Most golfers have difficulty with short shots of ten to thirty yards. When the ball lands on the green it often rolls past the hole and even off the other side of the green. This is caused when a player tries to “scoop” the ball into the air by releasing his hands early on the down swing or “slapping” the ball. When the ball does land on the green, it has almost no backspin, which is needed for it to land “soft” and “check up”. To create backspin on a pitch shot and better control the ball once it lands on the green, the club head must be traveling downward as it “traps” the ball at impact.
To accomplish this, the back swing begins with arms and shoulders together; shoulders rotating, and no risk cock or increasing bending of the right wrist. The down swing begins with the shoulders, which will engage core and lower body, depending upon distance. The club head strikes the ball from a steep downward direction, the loft of the club forcing the ball into the air with backspin. When the ball lands on the green, its backspin will slow the ball’s momentum, and it will “check up” (usually with one bounce and then check up). The amount of checking up depends upon the amount of backspin imparted and the balls trajectory. NOTE: When hitting this shot from tall grass, less backspin will be produced due to grass coming between the club and ball at impact.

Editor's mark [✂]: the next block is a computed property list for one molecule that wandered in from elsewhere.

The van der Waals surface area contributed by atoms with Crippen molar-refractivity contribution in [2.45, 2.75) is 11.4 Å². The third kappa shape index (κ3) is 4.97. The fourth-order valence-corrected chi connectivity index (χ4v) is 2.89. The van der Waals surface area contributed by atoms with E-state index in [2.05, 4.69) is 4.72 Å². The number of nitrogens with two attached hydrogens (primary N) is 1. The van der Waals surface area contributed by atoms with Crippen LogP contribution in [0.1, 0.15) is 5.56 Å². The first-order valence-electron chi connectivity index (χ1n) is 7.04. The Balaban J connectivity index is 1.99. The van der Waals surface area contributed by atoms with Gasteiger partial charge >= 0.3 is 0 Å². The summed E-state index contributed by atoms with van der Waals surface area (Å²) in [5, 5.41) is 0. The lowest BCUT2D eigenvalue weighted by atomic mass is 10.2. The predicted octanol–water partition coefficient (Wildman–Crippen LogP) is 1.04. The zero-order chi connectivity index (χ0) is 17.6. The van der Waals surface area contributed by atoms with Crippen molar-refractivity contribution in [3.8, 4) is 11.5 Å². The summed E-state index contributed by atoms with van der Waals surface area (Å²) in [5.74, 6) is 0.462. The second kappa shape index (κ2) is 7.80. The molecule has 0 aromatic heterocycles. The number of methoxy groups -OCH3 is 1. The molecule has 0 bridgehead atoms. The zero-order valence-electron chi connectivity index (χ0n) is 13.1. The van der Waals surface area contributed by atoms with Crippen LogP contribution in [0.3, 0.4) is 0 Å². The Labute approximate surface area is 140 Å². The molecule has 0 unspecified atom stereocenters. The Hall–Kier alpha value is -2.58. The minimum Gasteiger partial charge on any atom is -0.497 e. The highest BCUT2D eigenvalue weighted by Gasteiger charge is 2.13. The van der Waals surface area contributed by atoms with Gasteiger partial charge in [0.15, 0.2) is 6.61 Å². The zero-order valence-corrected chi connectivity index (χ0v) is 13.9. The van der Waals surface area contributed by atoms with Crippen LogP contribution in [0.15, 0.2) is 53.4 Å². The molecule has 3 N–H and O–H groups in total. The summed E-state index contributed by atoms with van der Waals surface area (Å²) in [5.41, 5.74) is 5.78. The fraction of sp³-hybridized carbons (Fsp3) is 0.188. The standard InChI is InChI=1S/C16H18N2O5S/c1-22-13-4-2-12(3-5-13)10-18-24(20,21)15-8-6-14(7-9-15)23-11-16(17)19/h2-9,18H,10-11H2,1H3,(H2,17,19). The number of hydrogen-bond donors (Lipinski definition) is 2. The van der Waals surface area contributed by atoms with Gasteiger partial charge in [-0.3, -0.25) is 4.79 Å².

With our help, you will become confident with this shot.